Tribune articles from the 1980s and 1990s say cinnabar was discovered either by "a party of Mexicans near the origins of Santa Rosa Creek in Cambria" or by "a Mexican prospector on the summit of the Santa Lucias, between San Simeon and Paso Robles."
Cinnabar - Wikipedia article
Cinnabar (/ˈsɪnəbɑːr/) or cinnabarite (/sɪnəˈbɑːraɪt/), likely deriving from the Ancient Greek: κιννάβαρι (kinnabari), refers to the common bright scarlet to brick-red form of mercury(II) sulfide (HgS) that is the most common source ore for refining elemental mercury, and is the historic source for the brilliant red or scarlet pigment termed vermilion and associated red mercury pigments.
Cinnabar generally occurs as a vein-filling mineral associated with recent volcanic activity and alkaline hot springs. The mineral resembles quartz in symmetry and in its exhibiting birefringence; cinnabar has a mean refractive index of approximately 3.2, a hardness between 2.0 and 2.5, and a specific gravity of approximately 8.1. The color and properties derive from a structure that is a hexagonal crystalline lattice belonging to the trigonal crystal system, crystals that sometimes exhibit twinning.
Cinnabar has been used for its color since antiquity in the Near East, including as a rouge-type cosmetic, in the New World since the Olmec culture, and in China since as early as the Yangshao culture, where it was used in coloring stoneware.
A toxic mercury sulfide mineral.
The primary ore of mercury,
once used as pigment
Cinnabar is a toxic mercury sulfide mineral with a chemical composition of HgS. It is the only important ore of mercury. It has a bright red color that has caused people to use it as a pigment and carve it into jewelry and ornaments for thousands of years in many parts of the world. Because it is toxic, its pigment and jewelry uses have almost been discontinued.
The J.B. Haggin: First Locomotive in the Black Hills?
The history and importance of the J.B. Haggin can be traced back to the initial Black Hills gold rush in 1875. As men flocked to the area, mining operations continually grew, requiring more labor as technology advanced.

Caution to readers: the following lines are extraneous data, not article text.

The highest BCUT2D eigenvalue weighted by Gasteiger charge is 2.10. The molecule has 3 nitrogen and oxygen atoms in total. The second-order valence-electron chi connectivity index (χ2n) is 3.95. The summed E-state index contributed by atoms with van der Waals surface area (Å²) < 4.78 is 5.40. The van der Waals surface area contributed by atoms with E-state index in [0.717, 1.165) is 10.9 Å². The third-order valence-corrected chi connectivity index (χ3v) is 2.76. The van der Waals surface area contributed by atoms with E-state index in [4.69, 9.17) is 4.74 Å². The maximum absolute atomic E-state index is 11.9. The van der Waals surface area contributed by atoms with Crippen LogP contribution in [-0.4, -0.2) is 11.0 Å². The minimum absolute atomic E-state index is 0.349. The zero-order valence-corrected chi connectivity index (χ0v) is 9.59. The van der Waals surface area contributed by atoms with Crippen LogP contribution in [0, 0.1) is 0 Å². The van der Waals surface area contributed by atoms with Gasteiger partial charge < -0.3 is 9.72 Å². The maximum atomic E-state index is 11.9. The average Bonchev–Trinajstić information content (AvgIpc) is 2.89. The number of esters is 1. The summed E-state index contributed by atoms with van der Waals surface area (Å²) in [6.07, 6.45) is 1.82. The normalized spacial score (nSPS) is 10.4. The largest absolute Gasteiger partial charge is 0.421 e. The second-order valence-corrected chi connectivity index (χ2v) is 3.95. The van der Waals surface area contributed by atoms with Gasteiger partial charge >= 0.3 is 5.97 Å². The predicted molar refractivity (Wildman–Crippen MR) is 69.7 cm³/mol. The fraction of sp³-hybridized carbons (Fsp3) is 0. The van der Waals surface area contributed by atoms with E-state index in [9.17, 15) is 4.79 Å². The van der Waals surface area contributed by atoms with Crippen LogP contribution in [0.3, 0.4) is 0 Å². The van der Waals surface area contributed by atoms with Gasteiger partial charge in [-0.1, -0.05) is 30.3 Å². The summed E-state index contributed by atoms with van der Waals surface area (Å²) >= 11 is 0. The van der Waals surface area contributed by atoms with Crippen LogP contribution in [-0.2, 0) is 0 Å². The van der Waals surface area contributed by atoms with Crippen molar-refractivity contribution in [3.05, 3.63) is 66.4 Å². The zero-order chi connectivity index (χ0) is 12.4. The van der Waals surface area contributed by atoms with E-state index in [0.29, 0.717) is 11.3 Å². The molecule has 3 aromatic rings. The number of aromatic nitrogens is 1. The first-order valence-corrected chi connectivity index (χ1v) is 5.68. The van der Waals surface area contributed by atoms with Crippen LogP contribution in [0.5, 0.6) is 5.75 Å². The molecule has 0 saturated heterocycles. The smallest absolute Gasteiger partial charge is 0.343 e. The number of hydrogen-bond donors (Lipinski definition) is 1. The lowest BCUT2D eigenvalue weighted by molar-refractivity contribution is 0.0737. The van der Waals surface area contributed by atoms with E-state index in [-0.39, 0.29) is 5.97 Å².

The twin cities of Lead and Deadwood were formed in 1876. Although placer mining was the initial method of extracting gold, this soon expanded to hard rock mining with the location of the Homestake lode in 1876 and the incorporation of the Homestake Mining Company in 1877.
The Homestake Mining Company was created and operated by several California captialists, led by George Hearst and including J.B. Haggin. Prior to their involvement with mining in the Black Hills area, both men had created substantial fortunes for themselves through other interests and mining operations.
SOUTH DAKOTA MINES
Things changed when the miners stumbled across Deadwood and Whitewood Creeks in the northern Black Hills. For the initial discoverors, each spade of earth revealed a veritable fortune in gold. By 1876, miners had claimed all the land around the creeks. Although all the land was claimed thousands more flocked in, hoping to find a missed spot. The gold the miners found was placer gold, loose gold pieces that were mixed in with the rocks and dirt around streams. Most good prospectors knew that this placer gold was eroded from hard rock deposits. So while many still flocked to Deadwood, others looked for the hardrock deposits that were the source of the placer gold.
Hearst Communications _ Wikipedia
In 1880, George Hearst, mining entrepreneur and U.S. senator, entered the publishing business by acquiring the San Francisco Daily Examiner. In 1887, he turned the Examiner over to his son, William Randolph Hearst, who that year officially founded the Hearst Corp. W. R. Hearst later went on to purchase or launch several more newspapers in multiple cities (including the New York Journal in 1895) and to found the Los Angeles Examiner in 1903. W. R. Hearst found early success, growing readership for the Examiner from 15,000 in 1887 to over 20 million.
HOW MERCURY IS MADE
Because cinnabar ore is relatively concentrated, it can be processed directly without any intermediate steps to remove waste material.
2 The ore is first crushed in one or more cone crushers. A cone crusher consists of an interior grinding cone that rotates on an eccentric vertical axis inside a fixed outer cone. As the ore is fed into the top of the crusher, it is squeezed between the two cones and broken into smaller pieces.
3 The crushed ore is then ground even smaller by a series of mills. Each mill consists of a large cylindrical container laying on its side and rotating on its horizontal axis. The mill may be filled with short lengths of steel rods or with steel balls to provide the grinding action.
4 The finely powdered ore is fed into a furnace or kiln to be heated. Some operations use a multiple-hearth furnace, in which the ore is mechanically moved down a vertical shaft from one ledge, or hearth, to the next by slowly rotating rakes. Other operations use a rotary kiln, in which the ore is tumbled down the length of a long, rotating cylinder that is inclined a few degrees off horizontal. In either case, heat is provided by combusting natural gas or some other fuel in the lower portion of the furnace or kiln. The heated cinnabar (HgS) reacts with the oxygen (02) in the air to produce sulfur dioxide (SO 2 ), allowing the mercury to rise as a vapor. This process is called roasting.